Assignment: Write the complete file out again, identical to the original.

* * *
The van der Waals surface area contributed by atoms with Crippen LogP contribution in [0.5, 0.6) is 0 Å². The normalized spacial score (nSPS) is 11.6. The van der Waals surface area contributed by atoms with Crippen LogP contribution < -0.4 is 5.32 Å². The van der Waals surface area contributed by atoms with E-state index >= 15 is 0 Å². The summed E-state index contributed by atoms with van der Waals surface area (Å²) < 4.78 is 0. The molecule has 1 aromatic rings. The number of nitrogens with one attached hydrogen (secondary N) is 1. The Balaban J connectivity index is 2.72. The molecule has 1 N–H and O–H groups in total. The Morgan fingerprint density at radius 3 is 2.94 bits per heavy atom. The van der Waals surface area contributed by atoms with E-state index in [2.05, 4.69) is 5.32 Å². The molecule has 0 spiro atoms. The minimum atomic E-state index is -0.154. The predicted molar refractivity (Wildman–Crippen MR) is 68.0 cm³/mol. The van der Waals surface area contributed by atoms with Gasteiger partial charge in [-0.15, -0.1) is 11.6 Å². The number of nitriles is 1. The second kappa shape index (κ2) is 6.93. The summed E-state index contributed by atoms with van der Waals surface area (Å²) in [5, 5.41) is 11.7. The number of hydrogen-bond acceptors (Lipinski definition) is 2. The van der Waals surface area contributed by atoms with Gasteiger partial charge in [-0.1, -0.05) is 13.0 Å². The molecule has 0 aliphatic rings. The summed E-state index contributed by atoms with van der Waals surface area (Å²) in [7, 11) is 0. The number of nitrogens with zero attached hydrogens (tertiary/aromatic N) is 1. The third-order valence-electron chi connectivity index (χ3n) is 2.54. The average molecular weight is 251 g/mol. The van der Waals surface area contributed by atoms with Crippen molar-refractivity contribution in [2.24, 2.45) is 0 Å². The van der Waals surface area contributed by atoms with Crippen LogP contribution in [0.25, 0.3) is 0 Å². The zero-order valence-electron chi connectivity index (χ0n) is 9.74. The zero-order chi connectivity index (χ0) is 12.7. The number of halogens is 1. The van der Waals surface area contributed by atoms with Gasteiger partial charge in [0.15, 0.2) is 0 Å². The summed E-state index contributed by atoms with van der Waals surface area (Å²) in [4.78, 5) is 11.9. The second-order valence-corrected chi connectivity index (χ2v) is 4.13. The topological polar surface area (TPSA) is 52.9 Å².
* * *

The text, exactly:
The van der Waals surface area contributed by atoms with Crippen LogP contribution in [0.5, 0.6) is 0 Å². The normalized spacial score (nSPS) is 11.6. The van der Waals surface area contributed by atoms with Crippen LogP contribution < -0.4 is 5.32 Å². The van der Waals surface area contributed by atoms with E-state index >= 15 is 0 Å². The summed E-state index contributed by atoms with van der Waals surface area (Å²) < 4.78 is 0. The molecule has 1 aromatic rings. The number of nitrogens with one attached hydrogen (secondary N) is 1. The Balaban J connectivity index is 2.72. The molecule has 1 N–H and O–H groups in total. The Morgan fingerprint density at radius 3 is 2.94 bits per heavy atom. The van der Waals surface area contributed by atoms with E-state index in [2.05, 4.69) is 5.32 Å². The molecule has 0 spiro atoms. The minimum atomic E-state index is -0.154. The predicted molar refractivity (Wildman–Crippen MR) is 68.0 cm³/mol. The van der Waals surface area contributed by atoms with Gasteiger partial charge in [-0.15, -0.1) is 11.6 Å². The number of nitriles is 1. The second kappa shape index (κ2) is 6.93. The summed E-state index contributed by atoms with van der Waals surface area (Å²) in [5, 5.41) is 11.7. The number of hydrogen-bond acceptors (Lipinski definition) is 2. The van der Waals surface area contributed by atoms with Gasteiger partial charge in [-0.1, -0.05) is 13.0 Å². The molecule has 0 aliphatic rings. The summed E-state index contributed by atoms with van der Waals surface area (Å²) in [7, 11) is 0. The number of nitrogens with zero attached hydrogens (tertiary/aromatic N) is 1. The third-order valence-electron chi connectivity index (χ3n) is 2.54. The average molecular weight is 251 g/mol. The van der Waals surface area contributed by atoms with Crippen molar-refractivity contribution in [2.24, 2.45) is 0 Å². The van der Waals surface area contributed by atoms with Crippen LogP contribution in [0.25, 0.3) is 0 Å². The zero-order valence-electron chi connectivity index (χ0n) is 9.74. The zero-order chi connectivity index (χ0) is 12.7. The number of halogens is 1. The van der Waals surface area contributed by atoms with Gasteiger partial charge in [0.15, 0.2) is 0 Å². The summed E-state index contributed by atoms with van der Waals surface area (Å²) in [4.78, 5) is 11.9. The second-order valence-corrected chi connectivity index (χ2v) is 4.13. The topological polar surface area (TPSA) is 52.9 Å².